Africa News blog
African business, politics and lifestyle
Would you order three new jets just so your successor could use them?
President Goodluck Jonathan is keeping Nigerians guessing as to whether he plans to stand in elections due next January, but suspicions are growing that he will eventually decide to contest.
Plans he has set out range from boosting power supply – perhaps Nigeria’s most critical need – to improving roads. Those are certainly not projects that anyone could complete quickly. On Wednesday, cabinet approved the purchase of three presidential jets at a cost of $150 million – adding to the suspicions he sees himself making use of them.
But there remains the question of Nigeria’s careful ethnic political dance. Jonathan must win over northerners who believe they deserve another turn at the presidency because late President Umaru Yar’Adua, a Muslim northerner, died in office. In another possible sign of Jonathan trying to win favour in the north, he appointed two female opposition members from the region to his cabinet this week.
It can’t be easy for anyone who becomes president to turn down the chance to stay in office – particularly at the urging of supporters constantly assuring you that you can do the job better than anyone else.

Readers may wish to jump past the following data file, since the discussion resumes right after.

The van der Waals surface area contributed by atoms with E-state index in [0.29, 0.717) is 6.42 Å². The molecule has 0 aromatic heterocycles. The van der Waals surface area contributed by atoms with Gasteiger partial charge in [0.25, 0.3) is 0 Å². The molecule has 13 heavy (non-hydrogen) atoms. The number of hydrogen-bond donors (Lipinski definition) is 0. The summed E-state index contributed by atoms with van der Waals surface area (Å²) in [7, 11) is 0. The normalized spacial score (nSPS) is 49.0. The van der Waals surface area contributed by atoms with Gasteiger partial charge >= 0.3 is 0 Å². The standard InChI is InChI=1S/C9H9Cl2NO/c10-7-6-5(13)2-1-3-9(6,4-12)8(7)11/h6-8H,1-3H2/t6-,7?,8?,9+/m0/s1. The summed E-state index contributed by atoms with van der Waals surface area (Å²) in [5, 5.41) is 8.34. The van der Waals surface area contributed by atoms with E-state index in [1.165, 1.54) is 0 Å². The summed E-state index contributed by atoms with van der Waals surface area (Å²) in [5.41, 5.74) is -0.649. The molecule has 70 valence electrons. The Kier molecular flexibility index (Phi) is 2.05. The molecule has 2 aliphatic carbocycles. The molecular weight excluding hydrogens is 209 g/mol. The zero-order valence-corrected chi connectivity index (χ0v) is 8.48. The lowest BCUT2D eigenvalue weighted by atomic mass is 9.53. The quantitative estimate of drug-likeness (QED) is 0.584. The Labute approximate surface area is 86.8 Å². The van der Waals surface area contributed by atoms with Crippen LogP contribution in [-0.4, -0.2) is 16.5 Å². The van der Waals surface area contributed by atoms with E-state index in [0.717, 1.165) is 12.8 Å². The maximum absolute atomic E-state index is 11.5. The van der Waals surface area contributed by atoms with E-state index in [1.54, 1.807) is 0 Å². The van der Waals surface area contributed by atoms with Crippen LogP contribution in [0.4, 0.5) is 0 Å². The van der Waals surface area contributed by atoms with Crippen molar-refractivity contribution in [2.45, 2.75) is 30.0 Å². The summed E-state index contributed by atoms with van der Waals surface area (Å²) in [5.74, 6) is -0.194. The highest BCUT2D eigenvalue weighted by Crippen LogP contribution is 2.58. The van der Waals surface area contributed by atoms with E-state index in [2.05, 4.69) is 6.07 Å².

The death of Nigerian President Umaru Yar’Adua is unlikely to plunge Africa’s most populous state into crisis, but it intensifies what was already shaping up to be the fiercest succession race since the end of military rule.
Yar’Adua has been absent from the political scene since last November, when he left for medical treatment in Saudi Arabia, and his deputy Goodluck Jonathan has been running the country since February and has since consolidated his position.
Nigeria’s ruling party made clear this week it wanted to see another northerner as the candidate for the 2011 presidential election, according to its principle of rotating power. That makes it harder (if not impossible) to see how Acting President Goodluck Jonathan might ever contest the ballot since he is from the Niger Delta in the south.
The Peoples Democratic Party’s unwritten rule of rotating power through Nigeria’s regions every two presidential terms – for these purposes there are six regions – was thought up on the return to civilian rule in 1999 because until then power had largely rotated among northerners, most of them in uniform.
The return of Nigerian President Umaru Yar’Adua three months after he left for a Saudi hospital might normally have beeen seen as a sign that a long spell of debilitating uncertainty was over.
But this was no ordinary return for a long absent president with an army band and a red carpet.